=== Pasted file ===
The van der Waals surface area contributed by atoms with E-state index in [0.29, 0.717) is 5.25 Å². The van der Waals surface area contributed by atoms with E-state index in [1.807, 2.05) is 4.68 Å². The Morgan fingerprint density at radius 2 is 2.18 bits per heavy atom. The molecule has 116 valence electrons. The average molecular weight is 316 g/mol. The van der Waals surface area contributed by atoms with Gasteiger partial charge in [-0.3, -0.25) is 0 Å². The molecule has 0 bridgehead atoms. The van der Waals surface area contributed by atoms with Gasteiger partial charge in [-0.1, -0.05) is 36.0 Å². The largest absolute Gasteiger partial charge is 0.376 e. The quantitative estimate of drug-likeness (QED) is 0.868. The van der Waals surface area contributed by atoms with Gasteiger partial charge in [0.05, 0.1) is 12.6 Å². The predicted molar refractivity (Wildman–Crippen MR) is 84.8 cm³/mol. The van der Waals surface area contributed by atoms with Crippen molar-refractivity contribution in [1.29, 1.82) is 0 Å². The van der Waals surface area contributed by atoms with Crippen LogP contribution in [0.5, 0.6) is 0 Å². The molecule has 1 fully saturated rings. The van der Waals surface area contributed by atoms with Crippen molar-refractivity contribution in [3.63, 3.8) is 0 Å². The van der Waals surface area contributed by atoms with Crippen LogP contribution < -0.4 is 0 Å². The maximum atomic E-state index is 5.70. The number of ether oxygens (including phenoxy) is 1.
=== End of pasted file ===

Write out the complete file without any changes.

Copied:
The van der Waals surface area contributed by atoms with E-state index in [0.29, 0.717) is 5.25 Å². The van der Waals surface area contributed by atoms with E-state index in [1.807, 2.05) is 4.68 Å². The Morgan fingerprint density at radius 2 is 2.18 bits per heavy atom. The molecule has 116 valence electrons. The average molecular weight is 316 g/mol. The van der Waals surface area contributed by atoms with Gasteiger partial charge in [-0.3, -0.25) is 0 Å². The molecule has 0 bridgehead atoms. The van der Waals surface area contributed by atoms with Gasteiger partial charge in [-0.1, -0.05) is 36.0 Å². The largest absolute Gasteiger partial charge is 0.376 e. The quantitative estimate of drug-likeness (QED) is 0.868. The van der Waals surface area contributed by atoms with Gasteiger partial charge in [0.05, 0.1) is 12.6 Å². The predicted molar refractivity (Wildman–Crippen MR) is 84.8 cm³/mol. The van der Waals surface area contributed by atoms with Crippen molar-refractivity contribution in [1.29, 1.82) is 0 Å². The van der Waals surface area contributed by atoms with Crippen LogP contribution in [0.5, 0.6) is 0 Å². The molecule has 1 fully saturated rings. The van der Waals surface area contributed by atoms with Crippen molar-refractivity contribution in [3.63, 3.8) is 0 Å². The van der Waals surface area contributed by atoms with Crippen LogP contribution < -0.4 is 0 Å². The maximum atomic E-state index is 5.70. The number of ether oxygens (including phenoxy) is 1.